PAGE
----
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Renata Jambrešić Kirin and Reana Senjković

This article shows how the model of the ideal patriotic woman, established through propaganda activities between two competitive ideologies in Croatia during the Second World War, have been transformed and adapted to accommodate diverse genres of memory culture from 1945 until the present day. In order to indicate the inter- relation of media-ideological constructs and self-definition, the authors have compared cultural representation models of ‘acceptable’ and ‘obnoxious’ females in war time with ethnographical interviews conducted with women at the celebration of the sixtieth anniversary of the Antifašistički front žena (Women’s Anti-Fascist Front, AFŽ) Istrian Conference in 2004. The contrast between recollections and culturally constructed official memory shows how the memories of women, as autonomous historical subjects, resist the imposed collective amnesia on the anti-fascist movement, although these women also leave many ‘unsuitable truths’ untold about their subordinate role within the anti-fascist movement.

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Isidora Grubački

After meeting in 1923 in Bucharest, Romania, for the first conference of the Little Entente of Women (LEW), the representatives of LEW member organizations from Czechoslovakia, Greece, Romania, Poland, and the Kingdom of Serbs, Croats, and

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Home Away from Home

Ethnography of an EU Erasmus+ Project

Terry Lamb and Danila Mayer

five organisations: Tumult in Belgium, the World of NGOs in Austria, the Centre for Peace in Croatia, forumZFD in Germany and the University of Westminster in the United Kingdom. Running from 2017 to 2019, the project consisted of thorough desk research

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Contesting the Social Contract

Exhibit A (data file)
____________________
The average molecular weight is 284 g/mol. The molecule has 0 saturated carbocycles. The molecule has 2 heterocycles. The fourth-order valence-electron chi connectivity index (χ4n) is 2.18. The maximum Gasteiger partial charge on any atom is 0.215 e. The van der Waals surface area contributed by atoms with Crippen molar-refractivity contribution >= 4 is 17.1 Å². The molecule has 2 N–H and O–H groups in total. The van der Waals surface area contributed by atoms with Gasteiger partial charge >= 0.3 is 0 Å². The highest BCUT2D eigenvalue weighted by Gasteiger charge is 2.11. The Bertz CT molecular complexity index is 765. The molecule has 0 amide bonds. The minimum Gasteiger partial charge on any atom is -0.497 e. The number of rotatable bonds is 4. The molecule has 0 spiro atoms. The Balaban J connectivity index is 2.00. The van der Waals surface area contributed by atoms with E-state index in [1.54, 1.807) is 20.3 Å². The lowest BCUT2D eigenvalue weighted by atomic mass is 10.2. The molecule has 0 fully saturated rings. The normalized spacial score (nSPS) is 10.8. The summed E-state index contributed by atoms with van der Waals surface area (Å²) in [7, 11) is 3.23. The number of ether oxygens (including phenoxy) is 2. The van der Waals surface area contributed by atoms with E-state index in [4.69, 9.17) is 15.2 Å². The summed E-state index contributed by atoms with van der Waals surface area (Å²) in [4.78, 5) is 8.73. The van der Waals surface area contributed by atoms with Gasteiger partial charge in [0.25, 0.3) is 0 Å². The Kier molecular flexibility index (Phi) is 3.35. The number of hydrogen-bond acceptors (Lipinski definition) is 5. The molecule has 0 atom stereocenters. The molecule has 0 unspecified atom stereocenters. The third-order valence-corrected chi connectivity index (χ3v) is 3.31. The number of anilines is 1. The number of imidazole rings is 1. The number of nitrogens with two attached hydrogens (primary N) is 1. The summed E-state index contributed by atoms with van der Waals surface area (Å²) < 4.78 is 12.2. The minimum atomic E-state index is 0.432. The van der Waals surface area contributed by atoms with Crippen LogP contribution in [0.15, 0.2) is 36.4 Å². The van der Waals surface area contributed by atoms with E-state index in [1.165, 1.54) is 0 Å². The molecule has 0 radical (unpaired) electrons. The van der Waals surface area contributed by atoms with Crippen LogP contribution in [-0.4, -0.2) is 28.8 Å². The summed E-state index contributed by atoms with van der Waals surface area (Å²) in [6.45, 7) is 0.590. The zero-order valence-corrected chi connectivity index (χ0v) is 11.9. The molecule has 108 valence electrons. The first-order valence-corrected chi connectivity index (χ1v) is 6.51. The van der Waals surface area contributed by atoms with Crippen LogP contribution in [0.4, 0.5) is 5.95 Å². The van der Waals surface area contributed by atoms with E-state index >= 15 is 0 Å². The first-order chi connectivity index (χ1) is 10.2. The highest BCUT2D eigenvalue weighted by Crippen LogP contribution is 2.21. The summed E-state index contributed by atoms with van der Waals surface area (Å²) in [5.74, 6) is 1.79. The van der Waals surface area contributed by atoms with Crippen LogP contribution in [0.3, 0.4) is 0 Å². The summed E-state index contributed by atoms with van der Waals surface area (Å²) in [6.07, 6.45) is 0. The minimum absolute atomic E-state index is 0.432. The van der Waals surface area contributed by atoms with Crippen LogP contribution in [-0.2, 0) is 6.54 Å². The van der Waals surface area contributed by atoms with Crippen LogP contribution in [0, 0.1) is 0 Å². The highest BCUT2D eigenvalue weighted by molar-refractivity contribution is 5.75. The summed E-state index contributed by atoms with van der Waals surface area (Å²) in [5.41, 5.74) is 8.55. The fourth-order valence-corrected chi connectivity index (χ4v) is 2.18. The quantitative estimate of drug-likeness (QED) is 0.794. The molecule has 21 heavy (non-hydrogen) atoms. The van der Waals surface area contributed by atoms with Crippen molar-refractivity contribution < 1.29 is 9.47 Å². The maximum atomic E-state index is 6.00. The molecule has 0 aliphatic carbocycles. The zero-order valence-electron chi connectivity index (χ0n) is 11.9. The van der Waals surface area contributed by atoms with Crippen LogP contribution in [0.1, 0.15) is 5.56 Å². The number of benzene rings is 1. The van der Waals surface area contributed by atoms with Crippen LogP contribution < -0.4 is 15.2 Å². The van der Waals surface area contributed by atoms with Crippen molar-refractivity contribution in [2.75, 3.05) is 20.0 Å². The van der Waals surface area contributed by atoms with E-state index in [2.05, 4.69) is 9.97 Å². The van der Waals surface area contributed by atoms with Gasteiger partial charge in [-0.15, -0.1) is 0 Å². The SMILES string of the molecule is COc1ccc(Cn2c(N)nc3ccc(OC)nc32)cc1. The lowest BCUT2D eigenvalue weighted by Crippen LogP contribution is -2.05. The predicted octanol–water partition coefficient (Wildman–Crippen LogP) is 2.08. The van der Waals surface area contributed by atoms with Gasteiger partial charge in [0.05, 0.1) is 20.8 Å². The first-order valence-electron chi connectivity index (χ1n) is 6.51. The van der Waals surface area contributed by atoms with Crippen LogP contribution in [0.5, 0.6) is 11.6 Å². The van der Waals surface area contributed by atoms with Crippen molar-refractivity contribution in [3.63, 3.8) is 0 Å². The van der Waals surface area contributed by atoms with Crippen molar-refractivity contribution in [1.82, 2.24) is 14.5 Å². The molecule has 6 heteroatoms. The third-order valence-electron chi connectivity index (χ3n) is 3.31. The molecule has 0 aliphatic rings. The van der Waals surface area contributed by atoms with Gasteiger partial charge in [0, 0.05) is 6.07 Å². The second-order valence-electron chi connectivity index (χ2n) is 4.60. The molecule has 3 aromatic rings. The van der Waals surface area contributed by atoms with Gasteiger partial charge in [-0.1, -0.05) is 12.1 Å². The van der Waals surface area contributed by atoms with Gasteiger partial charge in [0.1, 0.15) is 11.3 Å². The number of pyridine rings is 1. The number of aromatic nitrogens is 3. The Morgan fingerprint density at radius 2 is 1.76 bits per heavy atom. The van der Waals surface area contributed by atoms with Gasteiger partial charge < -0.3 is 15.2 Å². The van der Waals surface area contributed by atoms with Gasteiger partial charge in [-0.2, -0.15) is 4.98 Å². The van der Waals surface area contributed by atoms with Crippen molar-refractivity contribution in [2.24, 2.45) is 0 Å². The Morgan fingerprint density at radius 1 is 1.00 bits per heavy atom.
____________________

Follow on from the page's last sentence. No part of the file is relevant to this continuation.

Tax Reform and Economic Governance in Istria, Croatia

Robin Smith

tasting room. Elena had wrongly input the charge for their wine and was frantically trying to resolve it. She explained that the system debited VAT from their account immediately and paid it to Carina, the Croatian national tax office. This was problematic

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Jeremy F. Walton and Piro Rexhepi

specific successor nation-states: Kosovo, Macedonia, Croatia, and Slovenia. We have chosen this constellation of post-Yugoslav states strategically. 2 In general, treatments of Islam in the western Balkans privilege Bosnia, and Sarajevo in particular

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Violence and Identification

Everyday Ethnic Identity in Bosnia and Herzegovina

Torsten Kolind

strengthened throughout the war. As the carving up the territory of Yugoslavia and Bosnia and Herzogovina along ethnic lines gained more and more predominance and as the war progressed with assaults on Muslims by both Croats and Serbs, leading Muslims became

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Andrea García-González, Siobhan Magee, Bruce O'Neill, and Anja Zlatović

of a society caring for their youth. Siobhan Magee Social Anthropology University of Edinburgh Andrea Matošević (2021), Almost, but Not Quite Bored in Pula: An Anthropological Study of the Tapija Phenomenon in Northwest Croatia (Oxford

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‘Keeping Up with Myself’

Ethnography of a Young Adult Woman in Post-Transitional Croatia

Lana Peternel and Ana Maskalan

‘the social construction of individuality’ and its socio-cultural context. By applying an ethnographic longitudinal approach in the specific context of Croatia, we were inspired by Danilo Mandić and Tamara Pavasović Trošt, who claimed that research